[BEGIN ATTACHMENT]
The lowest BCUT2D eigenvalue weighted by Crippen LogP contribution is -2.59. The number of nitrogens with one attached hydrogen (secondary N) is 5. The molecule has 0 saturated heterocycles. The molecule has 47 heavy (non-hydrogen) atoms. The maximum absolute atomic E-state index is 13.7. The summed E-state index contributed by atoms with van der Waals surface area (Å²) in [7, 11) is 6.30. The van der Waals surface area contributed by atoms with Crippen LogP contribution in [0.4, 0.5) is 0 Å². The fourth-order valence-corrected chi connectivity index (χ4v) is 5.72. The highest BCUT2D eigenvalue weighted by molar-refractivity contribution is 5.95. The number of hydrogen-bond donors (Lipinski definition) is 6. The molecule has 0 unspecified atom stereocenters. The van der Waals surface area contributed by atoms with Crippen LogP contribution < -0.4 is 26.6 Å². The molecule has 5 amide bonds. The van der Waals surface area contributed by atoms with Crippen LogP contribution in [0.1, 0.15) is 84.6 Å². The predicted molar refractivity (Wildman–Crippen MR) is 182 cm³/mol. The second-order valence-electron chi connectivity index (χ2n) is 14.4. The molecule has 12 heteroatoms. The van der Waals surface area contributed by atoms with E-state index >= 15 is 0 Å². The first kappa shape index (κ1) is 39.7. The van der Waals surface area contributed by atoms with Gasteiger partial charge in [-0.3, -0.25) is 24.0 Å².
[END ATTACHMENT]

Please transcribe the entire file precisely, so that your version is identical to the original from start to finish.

The lowest BCUT2D eigenvalue weighted by Crippen LogP contribution is -2.59. The number of nitrogens with one attached hydrogen (secondary N) is 5. The molecule has 0 saturated heterocycles. The molecule has 47 heavy (non-hydrogen) atoms. The maximum absolute atomic E-state index is 13.7. The summed E-state index contributed by atoms with van der Waals surface area (Å²) in [7, 11) is 6.30. The van der Waals surface area contributed by atoms with Crippen LogP contribution in [0.4, 0.5) is 0 Å². The fourth-order valence-corrected chi connectivity index (χ4v) is 5.72. The highest BCUT2D eigenvalue weighted by molar-refractivity contribution is 5.95. The number of hydrogen-bond donors (Lipinski definition) is 6. The molecule has 0 unspecified atom stereocenters. The van der Waals surface area contributed by atoms with Crippen LogP contribution < -0.4 is 26.6 Å². The molecule has 5 amide bonds. The van der Waals surface area contributed by atoms with Crippen LogP contribution in [0.1, 0.15) is 84.6 Å². The predicted molar refractivity (Wildman–Crippen MR) is 182 cm³/mol. The second-order valence-electron chi connectivity index (χ2n) is 14.4. The molecule has 12 heteroatoms. The van der Waals surface area contributed by atoms with E-state index >= 15 is 0 Å². The first kappa shape index (κ1) is 39.7. The van der Waals surface area contributed by atoms with Gasteiger partial charge in [-0.3, -0.25) is 24.0 Å².